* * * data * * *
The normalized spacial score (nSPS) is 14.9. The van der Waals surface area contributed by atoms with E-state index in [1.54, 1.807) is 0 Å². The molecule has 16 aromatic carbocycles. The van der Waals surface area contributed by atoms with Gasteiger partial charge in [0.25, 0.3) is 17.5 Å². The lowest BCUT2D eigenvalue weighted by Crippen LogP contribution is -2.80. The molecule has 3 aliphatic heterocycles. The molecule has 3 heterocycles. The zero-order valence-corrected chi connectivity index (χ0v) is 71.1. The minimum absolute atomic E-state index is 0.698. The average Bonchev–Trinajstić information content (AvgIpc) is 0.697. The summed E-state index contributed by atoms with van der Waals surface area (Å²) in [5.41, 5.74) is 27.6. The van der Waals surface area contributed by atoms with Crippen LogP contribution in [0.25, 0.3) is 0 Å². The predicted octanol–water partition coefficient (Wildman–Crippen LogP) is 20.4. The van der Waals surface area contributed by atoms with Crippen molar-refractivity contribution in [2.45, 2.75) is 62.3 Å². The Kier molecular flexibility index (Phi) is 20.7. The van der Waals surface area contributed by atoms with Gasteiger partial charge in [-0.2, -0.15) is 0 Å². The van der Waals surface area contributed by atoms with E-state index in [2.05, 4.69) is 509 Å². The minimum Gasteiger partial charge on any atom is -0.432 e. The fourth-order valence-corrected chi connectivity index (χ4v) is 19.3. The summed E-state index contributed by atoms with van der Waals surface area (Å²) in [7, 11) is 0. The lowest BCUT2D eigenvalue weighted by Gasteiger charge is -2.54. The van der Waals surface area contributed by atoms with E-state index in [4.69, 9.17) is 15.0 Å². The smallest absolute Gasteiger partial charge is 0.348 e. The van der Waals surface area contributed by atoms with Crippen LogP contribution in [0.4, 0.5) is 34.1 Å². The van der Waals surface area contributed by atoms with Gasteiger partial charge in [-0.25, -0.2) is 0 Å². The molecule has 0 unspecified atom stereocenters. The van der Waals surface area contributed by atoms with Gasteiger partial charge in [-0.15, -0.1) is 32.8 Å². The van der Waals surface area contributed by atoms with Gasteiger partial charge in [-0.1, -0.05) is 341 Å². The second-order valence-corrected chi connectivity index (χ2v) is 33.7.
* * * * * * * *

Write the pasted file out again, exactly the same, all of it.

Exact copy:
The normalized spacial score (nSPS) is 14.9. The van der Waals surface area contributed by atoms with E-state index in [1.54, 1.807) is 0 Å². The molecule has 16 aromatic carbocycles. The van der Waals surface area contributed by atoms with Gasteiger partial charge in [0.25, 0.3) is 17.5 Å². The lowest BCUT2D eigenvalue weighted by Crippen LogP contribution is -2.80. The molecule has 3 aliphatic heterocycles. The molecule has 3 heterocycles. The zero-order valence-corrected chi connectivity index (χ0v) is 71.1. The minimum absolute atomic E-state index is 0.698. The average Bonchev–Trinajstić information content (AvgIpc) is 0.697. The summed E-state index contributed by atoms with van der Waals surface area (Å²) in [5.41, 5.74) is 27.6. The van der Waals surface area contributed by atoms with Crippen LogP contribution in [0.25, 0.3) is 0 Å². The predicted octanol–water partition coefficient (Wildman–Crippen LogP) is 20.4. The van der Waals surface area contributed by atoms with Crippen molar-refractivity contribution in [2.45, 2.75) is 62.3 Å². The Kier molecular flexibility index (Phi) is 20.7. The van der Waals surface area contributed by atoms with Gasteiger partial charge in [-0.2, -0.15) is 0 Å². The van der Waals surface area contributed by atoms with E-state index in [2.05, 4.69) is 509 Å². The minimum Gasteiger partial charge on any atom is -0.432 e. The fourth-order valence-corrected chi connectivity index (χ4v) is 19.3. The summed E-state index contributed by atoms with van der Waals surface area (Å²) in [7, 11) is 0. The lowest BCUT2D eigenvalue weighted by Gasteiger charge is -2.54. The van der Waals surface area contributed by atoms with E-state index in [4.69, 9.17) is 15.0 Å². The smallest absolute Gasteiger partial charge is 0.348 e. The van der Waals surface area contributed by atoms with Crippen LogP contribution in [0.4, 0.5) is 34.1 Å². The van der Waals surface area contributed by atoms with Gasteiger partial charge in [-0.25, -0.2) is 0 Å². The molecule has 0 unspecified atom stereocenters. The van der Waals surface area contributed by atoms with Gasteiger partial charge in [-0.15, -0.1) is 32.8 Å². The van der Waals surface area contributed by atoms with Gasteiger partial charge in [-0.1, -0.05) is 341 Å². The second-order valence-corrected chi connectivity index (χ2v) is 33.7.